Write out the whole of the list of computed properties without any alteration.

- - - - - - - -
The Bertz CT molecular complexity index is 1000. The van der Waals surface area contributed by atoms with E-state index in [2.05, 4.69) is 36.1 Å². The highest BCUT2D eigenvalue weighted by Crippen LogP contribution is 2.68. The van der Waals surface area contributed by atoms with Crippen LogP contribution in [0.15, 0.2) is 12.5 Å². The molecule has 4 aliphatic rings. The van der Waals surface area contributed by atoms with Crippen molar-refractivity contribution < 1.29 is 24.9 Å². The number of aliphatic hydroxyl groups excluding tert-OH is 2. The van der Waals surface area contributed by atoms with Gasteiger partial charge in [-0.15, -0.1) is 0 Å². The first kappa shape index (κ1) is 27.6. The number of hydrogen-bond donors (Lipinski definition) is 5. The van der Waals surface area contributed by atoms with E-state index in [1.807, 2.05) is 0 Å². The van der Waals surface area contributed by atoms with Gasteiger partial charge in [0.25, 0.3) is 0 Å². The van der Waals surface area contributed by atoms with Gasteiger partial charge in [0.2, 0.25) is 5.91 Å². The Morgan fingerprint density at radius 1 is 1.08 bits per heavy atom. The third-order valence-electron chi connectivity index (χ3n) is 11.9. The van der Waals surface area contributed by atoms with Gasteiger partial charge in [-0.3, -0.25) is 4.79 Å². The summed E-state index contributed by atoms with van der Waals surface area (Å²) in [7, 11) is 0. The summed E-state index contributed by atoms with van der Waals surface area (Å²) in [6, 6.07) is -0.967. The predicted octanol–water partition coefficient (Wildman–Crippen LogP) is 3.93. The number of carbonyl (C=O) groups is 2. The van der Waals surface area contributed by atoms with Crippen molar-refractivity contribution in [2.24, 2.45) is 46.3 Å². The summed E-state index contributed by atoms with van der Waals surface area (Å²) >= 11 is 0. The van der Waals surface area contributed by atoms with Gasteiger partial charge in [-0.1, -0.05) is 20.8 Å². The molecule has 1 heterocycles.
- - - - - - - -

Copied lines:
The Bertz CT molecular complexity index is 1000. The van der Waals surface area contributed by atoms with E-state index in [2.05, 4.69) is 36.1 Å². The highest BCUT2D eigenvalue weighted by Crippen LogP contribution is 2.68. The van der Waals surface area contributed by atoms with Crippen LogP contribution in [0.15, 0.2) is 12.5 Å². The molecule has 4 aliphatic rings. The van der Waals surface area contributed by atoms with Crippen molar-refractivity contribution < 1.29 is 24.9 Å². The number of aliphatic hydroxyl groups excluding tert-OH is 2. The van der Waals surface area contributed by atoms with Gasteiger partial charge in [-0.15, -0.1) is 0 Å². The first kappa shape index (κ1) is 27.6. The number of hydrogen-bond donors (Lipinski definition) is 5. The van der Waals surface area contributed by atoms with E-state index in [1.807, 2.05) is 0 Å². The van der Waals surface area contributed by atoms with Gasteiger partial charge in [0.25, 0.3) is 0 Å². The van der Waals surface area contributed by atoms with Gasteiger partial charge in [0.2, 0.25) is 5.91 Å². The Morgan fingerprint density at radius 1 is 1.08 bits per heavy atom. The third-order valence-electron chi connectivity index (χ3n) is 11.9. The van der Waals surface area contributed by atoms with Gasteiger partial charge in [-0.3, -0.25) is 4.79 Å². The summed E-state index contributed by atoms with van der Waals surface area (Å²) in [7, 11) is 0. The summed E-state index contributed by atoms with van der Waals surface area (Å²) in [6, 6.07) is -0.967. The predicted octanol–water partition coefficient (Wildman–Crippen LogP) is 3.93. The number of carbonyl (C=O) groups is 2. The van der Waals surface area contributed by atoms with Crippen molar-refractivity contribution in [2.24, 2.45) is 46.3 Å². The summed E-state index contributed by atoms with van der Waals surface area (Å²) >= 11 is 0. The van der Waals surface area contributed by atoms with Gasteiger partial charge in [-0.1, -0.05) is 20.8 Å². The molecule has 1 heterocycles.